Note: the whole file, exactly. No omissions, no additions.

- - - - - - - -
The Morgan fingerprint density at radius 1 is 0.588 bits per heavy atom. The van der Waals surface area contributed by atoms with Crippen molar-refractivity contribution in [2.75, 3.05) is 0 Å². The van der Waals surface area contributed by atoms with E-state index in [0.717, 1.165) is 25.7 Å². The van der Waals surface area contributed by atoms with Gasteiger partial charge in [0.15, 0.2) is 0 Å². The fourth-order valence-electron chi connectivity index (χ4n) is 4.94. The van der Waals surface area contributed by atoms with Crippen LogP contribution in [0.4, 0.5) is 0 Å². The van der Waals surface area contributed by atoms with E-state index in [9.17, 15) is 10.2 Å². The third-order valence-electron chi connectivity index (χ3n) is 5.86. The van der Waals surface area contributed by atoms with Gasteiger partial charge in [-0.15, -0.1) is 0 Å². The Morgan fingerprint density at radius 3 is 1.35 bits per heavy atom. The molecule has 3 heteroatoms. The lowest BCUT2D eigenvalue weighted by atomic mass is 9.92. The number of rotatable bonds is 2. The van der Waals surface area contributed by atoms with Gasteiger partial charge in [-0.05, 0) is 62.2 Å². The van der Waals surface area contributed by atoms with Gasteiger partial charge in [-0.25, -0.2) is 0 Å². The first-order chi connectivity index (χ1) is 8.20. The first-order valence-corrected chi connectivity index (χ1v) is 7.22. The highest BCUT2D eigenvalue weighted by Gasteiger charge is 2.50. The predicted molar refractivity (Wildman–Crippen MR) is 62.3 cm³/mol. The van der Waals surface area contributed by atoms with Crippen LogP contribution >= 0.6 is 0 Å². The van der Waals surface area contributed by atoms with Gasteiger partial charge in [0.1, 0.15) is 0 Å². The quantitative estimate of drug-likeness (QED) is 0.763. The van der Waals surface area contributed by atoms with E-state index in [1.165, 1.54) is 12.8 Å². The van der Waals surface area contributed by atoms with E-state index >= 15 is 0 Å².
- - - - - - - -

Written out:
The Morgan fingerprint density at radius 1 is 0.588 bits per heavy atom. The van der Waals surface area contributed by atoms with Crippen molar-refractivity contribution in [2.75, 3.05) is 0 Å². The van der Waals surface area contributed by atoms with E-state index in [0.717, 1.165) is 25.7 Å². The van der Waals surface area contributed by atoms with Gasteiger partial charge in [0.15, 0.2) is 0 Å². The fourth-order valence-electron chi connectivity index (χ4n) is 4.94. The van der Waals surface area contributed by atoms with Crippen LogP contribution in [0.4, 0.5) is 0 Å². The van der Waals surface area contributed by atoms with E-state index in [9.17, 15) is 10.2 Å². The third-order valence-electron chi connectivity index (χ3n) is 5.86. The van der Waals surface area contributed by atoms with Gasteiger partial charge in [-0.15, -0.1) is 0 Å². The Morgan fingerprint density at radius 3 is 1.35 bits per heavy atom. The molecule has 3 heteroatoms. The lowest BCUT2D eigenvalue weighted by atomic mass is 9.92. The number of rotatable bonds is 2. The van der Waals surface area contributed by atoms with Gasteiger partial charge in [-0.05, 0) is 62.2 Å². The van der Waals surface area contributed by atoms with Gasteiger partial charge in [-0.25, -0.2) is 0 Å². The first-order chi connectivity index (χ1) is 8.20. The first-order valence-corrected chi connectivity index (χ1v) is 7.22. The highest BCUT2D eigenvalue weighted by Gasteiger charge is 2.50. The predicted molar refractivity (Wildman–Crippen MR) is 62.3 cm³/mol. The van der Waals surface area contributed by atoms with Crippen LogP contribution >= 0.6 is 0 Å². The van der Waals surface area contributed by atoms with Gasteiger partial charge in [0.1, 0.15) is 0 Å². The quantitative estimate of drug-likeness (QED) is 0.763. The van der Waals surface area contributed by atoms with E-state index in [1.165, 1.54) is 12.8 Å². The van der Waals surface area contributed by atoms with E-state index >= 15 is 0 Å².